As SA grows and develops, the JSE as a key part of the economic landscape will continually seek out those areas where it can help make a worthwhile difference


‘At the JSE, our strength is in our role as a connector. We provide a marketplace that sees people come together for a variety of reasons and transactions. We are evolving our strategy regarding corporate social investment [CSI] within the broader context of how we view sustainability, and our role as a corporate citizen from both a national and global point of view,’ says Siobhan Cleary, Director: Strategy and Public Policy.

‘Our approach is to play on our strengths and work with those we connect to support initiatives that can bring about meaningful change. Part of the JSE’s evolving strategy is to consider how we can use our ability to bring people together, encouraging more corporate social responsibility. We see much potential for collaboration with listed companies and our member community.

‘Via our CSI funding, we have sought to support entities that bring about meaningful, replicable and scalable change through their activities. Where possible, we also use the opportunity to offer support via our own skills and expertise, thereby adding value in a more meaningful manner.’

She says the JSE’s CSI efforts are directed via two main avenues. ‘Firstly, our financial literacy [or education] related activities are undertaken by a dedicated team that focuses on schools, universities and certain community based groups aimed at enhancing financial literacy throughout the country.

‘They work across all nine provinces and their work includes content for the school syllabus in certain grades.

‘Secondly, we have our more philanthropic CSI focus, which is characterised by donating both time and money to causes that fit in with our evolving strategy. We support a number of charities across a fairly broad spectrum of activities.’

One of the charity organisations is Afrika Tikkun, which helps alleviate the myriad challenges faced by youth in the townships, from early childhood to adulthood. Nelson Mandela, moved by the work of Afrika Tikkun, offered to be their patron-in-chief, a position that he held until his death.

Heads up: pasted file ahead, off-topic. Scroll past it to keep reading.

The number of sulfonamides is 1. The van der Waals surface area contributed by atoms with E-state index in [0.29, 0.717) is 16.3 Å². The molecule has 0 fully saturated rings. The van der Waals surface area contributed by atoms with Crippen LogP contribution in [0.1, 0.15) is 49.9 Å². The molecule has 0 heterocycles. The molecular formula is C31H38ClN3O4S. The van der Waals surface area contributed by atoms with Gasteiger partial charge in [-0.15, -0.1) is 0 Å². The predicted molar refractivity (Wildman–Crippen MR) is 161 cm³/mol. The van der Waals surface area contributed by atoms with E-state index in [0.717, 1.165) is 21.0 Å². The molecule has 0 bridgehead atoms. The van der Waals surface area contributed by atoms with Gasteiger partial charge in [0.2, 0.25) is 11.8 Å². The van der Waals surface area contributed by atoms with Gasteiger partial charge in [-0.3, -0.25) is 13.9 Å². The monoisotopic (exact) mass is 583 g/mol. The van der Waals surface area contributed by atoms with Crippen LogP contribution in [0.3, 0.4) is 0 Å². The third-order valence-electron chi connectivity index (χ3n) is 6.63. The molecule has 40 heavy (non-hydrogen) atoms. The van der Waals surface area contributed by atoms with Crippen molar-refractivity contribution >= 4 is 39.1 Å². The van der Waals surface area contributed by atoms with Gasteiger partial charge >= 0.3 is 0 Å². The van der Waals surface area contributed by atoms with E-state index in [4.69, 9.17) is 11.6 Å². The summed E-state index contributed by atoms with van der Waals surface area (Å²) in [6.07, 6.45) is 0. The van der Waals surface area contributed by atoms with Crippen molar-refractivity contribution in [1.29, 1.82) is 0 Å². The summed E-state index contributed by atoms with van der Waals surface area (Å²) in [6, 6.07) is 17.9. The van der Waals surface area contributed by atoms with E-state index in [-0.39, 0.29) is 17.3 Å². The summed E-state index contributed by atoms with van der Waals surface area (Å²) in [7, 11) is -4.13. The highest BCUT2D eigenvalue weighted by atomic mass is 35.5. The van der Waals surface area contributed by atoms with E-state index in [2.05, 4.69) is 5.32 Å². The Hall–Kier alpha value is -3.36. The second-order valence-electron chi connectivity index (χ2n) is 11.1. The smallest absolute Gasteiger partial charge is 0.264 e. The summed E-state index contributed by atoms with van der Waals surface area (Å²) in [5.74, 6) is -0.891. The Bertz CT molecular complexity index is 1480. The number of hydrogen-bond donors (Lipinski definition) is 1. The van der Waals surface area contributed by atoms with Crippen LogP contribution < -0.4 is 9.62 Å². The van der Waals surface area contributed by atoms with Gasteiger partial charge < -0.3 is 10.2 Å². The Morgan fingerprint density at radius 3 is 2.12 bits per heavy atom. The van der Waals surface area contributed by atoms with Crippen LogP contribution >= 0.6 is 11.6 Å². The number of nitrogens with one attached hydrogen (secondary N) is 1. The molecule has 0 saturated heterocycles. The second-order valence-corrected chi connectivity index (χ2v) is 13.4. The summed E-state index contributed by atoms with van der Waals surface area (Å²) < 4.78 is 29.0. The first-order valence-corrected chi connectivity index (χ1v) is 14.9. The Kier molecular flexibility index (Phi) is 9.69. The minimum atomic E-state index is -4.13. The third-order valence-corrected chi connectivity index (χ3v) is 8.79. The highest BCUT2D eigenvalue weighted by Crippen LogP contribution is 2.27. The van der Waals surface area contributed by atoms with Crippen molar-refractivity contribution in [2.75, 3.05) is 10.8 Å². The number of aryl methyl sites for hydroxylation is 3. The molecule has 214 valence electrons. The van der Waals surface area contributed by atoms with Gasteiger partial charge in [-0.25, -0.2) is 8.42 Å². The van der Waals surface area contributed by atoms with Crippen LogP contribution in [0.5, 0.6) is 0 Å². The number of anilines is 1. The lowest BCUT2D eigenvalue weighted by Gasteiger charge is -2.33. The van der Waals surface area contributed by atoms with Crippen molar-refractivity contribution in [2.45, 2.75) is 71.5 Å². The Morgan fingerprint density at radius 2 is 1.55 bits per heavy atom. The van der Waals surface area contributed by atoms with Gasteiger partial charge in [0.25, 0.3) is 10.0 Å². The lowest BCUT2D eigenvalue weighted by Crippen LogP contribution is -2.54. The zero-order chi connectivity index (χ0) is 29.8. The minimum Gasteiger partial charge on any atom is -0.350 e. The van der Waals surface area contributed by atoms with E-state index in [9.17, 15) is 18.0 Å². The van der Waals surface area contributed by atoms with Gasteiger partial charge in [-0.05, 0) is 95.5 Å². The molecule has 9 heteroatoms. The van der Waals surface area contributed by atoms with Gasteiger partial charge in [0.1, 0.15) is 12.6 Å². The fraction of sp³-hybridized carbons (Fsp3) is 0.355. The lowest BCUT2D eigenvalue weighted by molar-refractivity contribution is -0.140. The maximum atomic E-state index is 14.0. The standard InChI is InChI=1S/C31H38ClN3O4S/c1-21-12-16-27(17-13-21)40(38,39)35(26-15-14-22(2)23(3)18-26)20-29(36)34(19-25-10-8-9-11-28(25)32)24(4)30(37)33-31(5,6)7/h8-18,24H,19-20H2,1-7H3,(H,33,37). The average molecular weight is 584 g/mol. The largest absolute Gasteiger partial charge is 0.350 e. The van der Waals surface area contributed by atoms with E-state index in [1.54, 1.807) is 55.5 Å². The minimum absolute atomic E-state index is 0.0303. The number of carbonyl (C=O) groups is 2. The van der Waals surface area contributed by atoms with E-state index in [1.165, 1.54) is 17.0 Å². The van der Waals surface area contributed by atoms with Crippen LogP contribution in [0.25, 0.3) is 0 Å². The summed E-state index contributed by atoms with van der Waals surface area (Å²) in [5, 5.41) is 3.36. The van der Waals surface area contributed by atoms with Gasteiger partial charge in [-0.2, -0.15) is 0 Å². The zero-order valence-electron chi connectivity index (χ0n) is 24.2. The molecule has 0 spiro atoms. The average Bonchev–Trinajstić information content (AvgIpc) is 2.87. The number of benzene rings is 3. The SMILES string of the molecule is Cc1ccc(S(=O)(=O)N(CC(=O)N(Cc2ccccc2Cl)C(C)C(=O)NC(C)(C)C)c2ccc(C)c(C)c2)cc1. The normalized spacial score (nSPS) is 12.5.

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The organisation has adopted a holistic approach to challenges through a model that effectively addresses the social, economic and environmental circumstances and conditions of a community and addresses the educational, health, nutritional and psychological needs of underprivileged and often marginalised youth.

Their mission statement reads: ‘Afrika Tikkun is dedicated to investing in education, health and social services for children, youth and their families through its community centres of excellence and strategic partnerships.’

They currently operate in six centres nationally, which offer early childhood development support, schooling facilities, social services and healthcare, sporting and work-preparedness activities as well as skills training for adults.

The results are evident through the development of the system participants, who become confident and well-equipped to be productive citizens; participants who may otherwise be trapped in an endless cycle of poverty and inadequate education without the help of the programme. Afrika Tikkun is also a model of good governance with a very strong and involved board of directors comprising some of SA’s most prominent business leaders.

Another initiative that the JSE supports, along with other listed companies, is Computershare Change a Life, the proceeds of which go to the Mike Thomson Trust, established in honour of a former JSE employee who was murdered.

The primary fundraising activity is the annual Change a Life Cycle Tour, which sees many of the country’s leading business people, including the JSE’s current CEO, Nicky Newton-King and its former CEO, Russell Loubser, take to the road to raise funds. The trust addresses violent crime – a very real and pressing issue in SA.

Currently, the trust supports the DNA Project, iChoose to Change a Life, Martin Dreyer Change a Life Academy (offering professional training in trail running, canoeing and mountain biking for rural youth thereby allowing them to earn an income and compete at national and international levels), Allan Thomson’s Kushido Karate-do, Nemato Change a Life and the Change a Life Rape Crisis Centre.

The JSE also supports the recently formed National Education Collaboration Trust (NECT), an initiative that aims to further the goals of the National Development Plan with regards to reforming basic education in SA.

Funded by government, business and philanthropic trusts, NECT’s programme is set out in the Education Collaboration Framework, the plan for education reform produced in early 2013 through consultation among key role players in the basic education sector.

NECT pursues its objectives via various means, including databased improvement programmes, innovative educational interventions and support for local interventions initiated by other parties.

Image: Fredrik Broden/